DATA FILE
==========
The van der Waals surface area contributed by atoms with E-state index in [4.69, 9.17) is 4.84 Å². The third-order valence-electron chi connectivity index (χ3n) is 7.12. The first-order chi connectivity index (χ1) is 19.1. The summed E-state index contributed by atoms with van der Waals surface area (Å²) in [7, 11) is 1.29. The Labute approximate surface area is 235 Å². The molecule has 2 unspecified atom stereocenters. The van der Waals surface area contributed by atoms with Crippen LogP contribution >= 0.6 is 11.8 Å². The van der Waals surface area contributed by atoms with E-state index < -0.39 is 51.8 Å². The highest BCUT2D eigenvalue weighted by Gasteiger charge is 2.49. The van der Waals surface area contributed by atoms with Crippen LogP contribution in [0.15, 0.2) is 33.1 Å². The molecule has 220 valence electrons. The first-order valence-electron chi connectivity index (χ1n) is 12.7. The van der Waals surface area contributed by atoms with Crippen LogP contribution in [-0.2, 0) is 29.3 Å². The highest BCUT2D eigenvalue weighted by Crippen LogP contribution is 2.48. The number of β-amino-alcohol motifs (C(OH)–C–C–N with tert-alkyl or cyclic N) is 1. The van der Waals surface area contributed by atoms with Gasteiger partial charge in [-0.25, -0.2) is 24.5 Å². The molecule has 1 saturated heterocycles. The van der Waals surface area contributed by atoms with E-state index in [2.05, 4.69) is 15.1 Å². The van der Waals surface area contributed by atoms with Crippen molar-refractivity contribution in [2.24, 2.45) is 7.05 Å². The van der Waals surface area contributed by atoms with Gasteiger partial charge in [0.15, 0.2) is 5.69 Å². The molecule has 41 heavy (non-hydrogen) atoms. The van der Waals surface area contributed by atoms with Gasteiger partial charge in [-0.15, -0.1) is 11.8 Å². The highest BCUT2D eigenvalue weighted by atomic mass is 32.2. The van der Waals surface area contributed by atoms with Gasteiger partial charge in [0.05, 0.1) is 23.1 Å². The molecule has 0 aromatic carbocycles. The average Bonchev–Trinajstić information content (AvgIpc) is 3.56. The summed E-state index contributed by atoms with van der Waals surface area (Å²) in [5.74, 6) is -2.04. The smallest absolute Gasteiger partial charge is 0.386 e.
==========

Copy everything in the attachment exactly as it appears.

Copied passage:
The van der Waals surface area contributed by atoms with E-state index in [4.69, 9.17) is 4.84 Å². The third-order valence-electron chi connectivity index (χ3n) is 7.12. The first-order chi connectivity index (χ1) is 19.1. The summed E-state index contributed by atoms with van der Waals surface area (Å²) in [7, 11) is 1.29. The Labute approximate surface area is 235 Å². The molecule has 2 unspecified atom stereocenters. The van der Waals surface area contributed by atoms with Crippen LogP contribution >= 0.6 is 11.8 Å². The van der Waals surface area contributed by atoms with E-state index < -0.39 is 51.8 Å². The highest BCUT2D eigenvalue weighted by Gasteiger charge is 2.49. The van der Waals surface area contributed by atoms with Crippen LogP contribution in [0.15, 0.2) is 33.1 Å². The molecule has 220 valence electrons. The first-order valence-electron chi connectivity index (χ1n) is 12.7. The van der Waals surface area contributed by atoms with Crippen LogP contribution in [-0.2, 0) is 29.3 Å². The highest BCUT2D eigenvalue weighted by Crippen LogP contribution is 2.48. The number of β-amino-alcohol motifs (C(OH)–C–C–N with tert-alkyl or cyclic N) is 1. The van der Waals surface area contributed by atoms with Gasteiger partial charge in [-0.25, -0.2) is 24.5 Å². The molecule has 1 saturated heterocycles. The van der Waals surface area contributed by atoms with E-state index in [2.05, 4.69) is 15.1 Å². The van der Waals surface area contributed by atoms with Crippen molar-refractivity contribution in [2.24, 2.45) is 7.05 Å². The van der Waals surface area contributed by atoms with Gasteiger partial charge in [0.15, 0.2) is 5.69 Å². The molecule has 41 heavy (non-hydrogen) atoms. The van der Waals surface area contributed by atoms with Gasteiger partial charge in [-0.15, -0.1) is 11.8 Å². The highest BCUT2D eigenvalue weighted by atomic mass is 32.2. The van der Waals surface area contributed by atoms with Gasteiger partial charge in [0.05, 0.1) is 23.1 Å². The molecule has 0 aromatic carbocycles. The average Bonchev–Trinajstić information content (AvgIpc) is 3.56. The summed E-state index contributed by atoms with van der Waals surface area (Å²) in [5.74, 6) is -2.04. The smallest absolute Gasteiger partial charge is 0.386 e.